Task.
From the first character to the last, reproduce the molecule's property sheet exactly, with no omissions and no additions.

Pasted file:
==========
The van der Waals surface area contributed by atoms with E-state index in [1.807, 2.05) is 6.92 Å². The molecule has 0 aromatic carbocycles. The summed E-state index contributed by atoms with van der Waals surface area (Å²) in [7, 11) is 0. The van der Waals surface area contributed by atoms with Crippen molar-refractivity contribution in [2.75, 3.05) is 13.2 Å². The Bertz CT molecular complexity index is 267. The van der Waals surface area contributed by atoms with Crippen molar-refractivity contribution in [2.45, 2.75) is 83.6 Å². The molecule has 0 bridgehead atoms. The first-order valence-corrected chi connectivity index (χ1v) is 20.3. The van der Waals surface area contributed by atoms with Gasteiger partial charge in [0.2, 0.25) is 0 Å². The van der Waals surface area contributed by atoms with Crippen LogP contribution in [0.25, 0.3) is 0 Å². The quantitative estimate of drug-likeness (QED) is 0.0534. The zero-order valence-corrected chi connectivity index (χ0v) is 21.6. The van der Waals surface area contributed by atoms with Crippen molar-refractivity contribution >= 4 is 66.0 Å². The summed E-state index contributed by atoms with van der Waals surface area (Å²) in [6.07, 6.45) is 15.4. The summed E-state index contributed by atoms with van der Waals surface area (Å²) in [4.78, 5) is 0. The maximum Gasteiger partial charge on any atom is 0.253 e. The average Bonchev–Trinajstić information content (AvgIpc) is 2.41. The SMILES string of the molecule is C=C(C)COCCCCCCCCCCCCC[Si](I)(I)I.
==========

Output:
The van der Waals surface area contributed by atoms with E-state index in [1.807, 2.05) is 6.92 Å². The molecule has 0 aromatic carbocycles. The summed E-state index contributed by atoms with van der Waals surface area (Å²) in [7, 11) is 0. The van der Waals surface area contributed by atoms with Crippen molar-refractivity contribution in [2.75, 3.05) is 13.2 Å². The Bertz CT molecular complexity index is 267. The van der Waals surface area contributed by atoms with Crippen molar-refractivity contribution in [2.45, 2.75) is 83.6 Å². The molecule has 0 bridgehead atoms. The first-order valence-corrected chi connectivity index (χ1v) is 20.3. The van der Waals surface area contributed by atoms with Gasteiger partial charge in [0.2, 0.25) is 0 Å². The van der Waals surface area contributed by atoms with Crippen LogP contribution in [0.25, 0.3) is 0 Å². The quantitative estimate of drug-likeness (QED) is 0.0534. The zero-order valence-corrected chi connectivity index (χ0v) is 21.6. The van der Waals surface area contributed by atoms with Crippen molar-refractivity contribution >= 4 is 66.0 Å². The summed E-state index contributed by atoms with van der Waals surface area (Å²) in [6.07, 6.45) is 15.4. The summed E-state index contributed by atoms with van der Waals surface area (Å²) in [4.78, 5) is 0. The maximum Gasteiger partial charge on any atom is 0.253 e. The average Bonchev–Trinajstić information content (AvgIpc) is 2.41. The SMILES string of the molecule is C=C(C)COCCCCCCCCCCCCC[Si](I)(I)I.